DISCOVERY AND DEVELOPMENT OF NATURAL PRODUCT-BASED WEED MANAGEMENT METHODS
Location: Natural Products Utilization Research
Title: Biochemical and Structural Consequences of a Glycine Deletion in the a-8 Helix of Protoporphyrinogen Oxidase
Submitted to: Biochimica et Biophysica Acta
Publication Type: Peer Reviewed Journal
Publication Acceptance Date: April 9, 2010
Publication Date: April 23, 2010
Citation: Dayan, F.E., Daga, P.R., Duke, S.O., Lee, R.M., Tranel, P.J., Doerksen, R.J. 2010. Biochemical and Structural Consequences of a Glycine Deletion in the a-8 Helix of Protoporphyrinogen Oxidase. Biochimica et Biophysica Acta. 1804:1548-1556.
Interpretive Summary: Herbicide-resistant biotypes of the weed Amaranthus tuberculatus have been discovered. Resistance to inhibitors of the enzyme protoporphyrinogen oxidase occurred through the selection of an unusual amino acid deletion. This report studies the consequences that the deletion of this glycine has the structure and activity of the enzyme, both in terms of the enzyme’s affinity for its substrate (protoporphyrinogen) and for selected inhibitors. Our results indicate that the rather innocuous deletion of a glycine has a dramatic effect on the active site because this amino acid happens to be involved in capping alpha helix-8, which is responsible for the positioning of the substrate with respect to the FAD ring involved in the catalysis.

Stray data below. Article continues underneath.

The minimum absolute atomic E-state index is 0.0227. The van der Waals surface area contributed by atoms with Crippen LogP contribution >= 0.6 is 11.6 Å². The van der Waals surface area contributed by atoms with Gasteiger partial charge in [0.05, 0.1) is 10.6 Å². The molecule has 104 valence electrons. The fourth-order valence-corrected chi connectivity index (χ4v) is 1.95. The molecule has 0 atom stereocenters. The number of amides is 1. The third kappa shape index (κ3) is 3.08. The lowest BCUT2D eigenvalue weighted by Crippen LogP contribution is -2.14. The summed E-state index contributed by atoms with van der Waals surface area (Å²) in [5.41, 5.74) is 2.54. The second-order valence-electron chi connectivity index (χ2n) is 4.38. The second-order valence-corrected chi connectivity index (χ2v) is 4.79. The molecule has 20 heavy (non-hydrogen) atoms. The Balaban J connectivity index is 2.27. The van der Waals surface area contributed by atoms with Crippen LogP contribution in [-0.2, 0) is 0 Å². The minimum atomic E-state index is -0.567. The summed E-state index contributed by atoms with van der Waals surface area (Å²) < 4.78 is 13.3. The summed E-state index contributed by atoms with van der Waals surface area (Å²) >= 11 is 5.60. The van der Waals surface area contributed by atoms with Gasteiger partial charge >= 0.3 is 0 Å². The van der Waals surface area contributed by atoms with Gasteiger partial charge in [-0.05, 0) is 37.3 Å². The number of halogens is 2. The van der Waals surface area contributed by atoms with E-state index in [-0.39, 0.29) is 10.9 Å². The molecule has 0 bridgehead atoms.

An unusual mutation, the deletion of Gly210, in the mitochondrial protoporphyrinogen oxidase (PPO) of Amaranthus tuberculatus has been reported in herbicide-resistant biotypes of this weed. However, a mechanistic understanding of the consequences of this Gly210 deletion is lacking. According to our comparative protein models, based on an X-ray co-crystal structure of Nicotiana tabacum PPO and molecular dynamics simulations, deletion of Gly210 changed the architecture of the substrate binding domain significantly. Specifically, Gly210 caps the a-8 helix of PPO, and its deletion resulted in the unraveling of the last turn of that helix, which increased the volume of the active site cavity by ~25% and caused a ~3 Å shift of the carbonyl oxygen of Gly207 away from the isoalloxazine ring of flavin adenine dinucleotide (FAD). Kinetic studies of both wild-type and resistant isoforms revealed that this alteration did not affect the binding of protoporphyrinogen IX (Protogen) (similar Km) nor the FAD content, but it had a deleterious effect on the catalytic efficiency (lower kcat) of the oxidation of Protogen by the cofactor. This loss of catalytic efficiency is compensated by a change in the binding mode of the inhibitors (from competitive to mixed-type inhibition) and a significant decrease in the binding affinity of the inhibitors (higher Ki), which enables the survival of these biotypes under the selection pressure caused by PPO-inhibiting herbicides. The architectural and mechanistic consequences of the Gly210 deletion suggest that this mutation may be superior to a single amino acid substitution for achieving resistance to PPO inhibitors.